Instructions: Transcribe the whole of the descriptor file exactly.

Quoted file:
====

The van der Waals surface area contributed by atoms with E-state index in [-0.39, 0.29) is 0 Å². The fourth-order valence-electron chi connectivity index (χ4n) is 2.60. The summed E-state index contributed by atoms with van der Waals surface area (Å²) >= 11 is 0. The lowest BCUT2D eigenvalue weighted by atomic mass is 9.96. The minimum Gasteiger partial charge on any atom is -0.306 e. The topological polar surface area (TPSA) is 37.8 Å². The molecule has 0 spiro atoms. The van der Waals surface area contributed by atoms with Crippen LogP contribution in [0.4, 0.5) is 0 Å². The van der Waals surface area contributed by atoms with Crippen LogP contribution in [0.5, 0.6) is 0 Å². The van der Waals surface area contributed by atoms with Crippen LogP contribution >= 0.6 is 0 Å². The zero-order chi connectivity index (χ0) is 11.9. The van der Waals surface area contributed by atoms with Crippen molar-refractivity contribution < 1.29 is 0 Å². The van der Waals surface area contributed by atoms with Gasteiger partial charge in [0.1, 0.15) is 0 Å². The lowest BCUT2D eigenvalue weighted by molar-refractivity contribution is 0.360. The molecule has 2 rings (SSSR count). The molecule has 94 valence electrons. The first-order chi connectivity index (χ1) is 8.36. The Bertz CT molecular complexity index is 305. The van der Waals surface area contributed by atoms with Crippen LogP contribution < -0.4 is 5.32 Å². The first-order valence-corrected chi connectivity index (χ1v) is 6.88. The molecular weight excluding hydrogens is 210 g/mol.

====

The van der Waals surface area contributed by atoms with E-state index in [-0.39, 0.29) is 0 Å². The fourth-order valence-electron chi connectivity index (χ4n) is 2.60. The summed E-state index contributed by atoms with van der Waals surface area (Å²) >= 11 is 0. The lowest BCUT2D eigenvalue weighted by atomic mass is 9.96. The minimum Gasteiger partial charge on any atom is -0.306 e. The topological polar surface area (TPSA) is 37.8 Å². The molecule has 0 spiro atoms. The van der Waals surface area contributed by atoms with Crippen LogP contribution in [0.4, 0.5) is 0 Å². The van der Waals surface area contributed by atoms with Crippen LogP contribution in [0.5, 0.6) is 0 Å². The van der Waals surface area contributed by atoms with Crippen LogP contribution >= 0.6 is 0 Å². The zero-order chi connectivity index (χ0) is 11.9. The van der Waals surface area contributed by atoms with Crippen molar-refractivity contribution < 1.29 is 0 Å². The van der Waals surface area contributed by atoms with Gasteiger partial charge in [0.1, 0.15) is 0 Å². The lowest BCUT2D eigenvalue weighted by molar-refractivity contribution is 0.360. The molecule has 2 rings (SSSR count). The molecule has 94 valence electrons. The first-order chi connectivity index (χ1) is 8.36. The Bertz CT molecular complexity index is 305. The van der Waals surface area contributed by atoms with Crippen LogP contribution < -0.4 is 5.32 Å². The first-order valence-corrected chi connectivity index (χ1v) is 6.88. The molecular weight excluding hydrogens is 210 g/mol.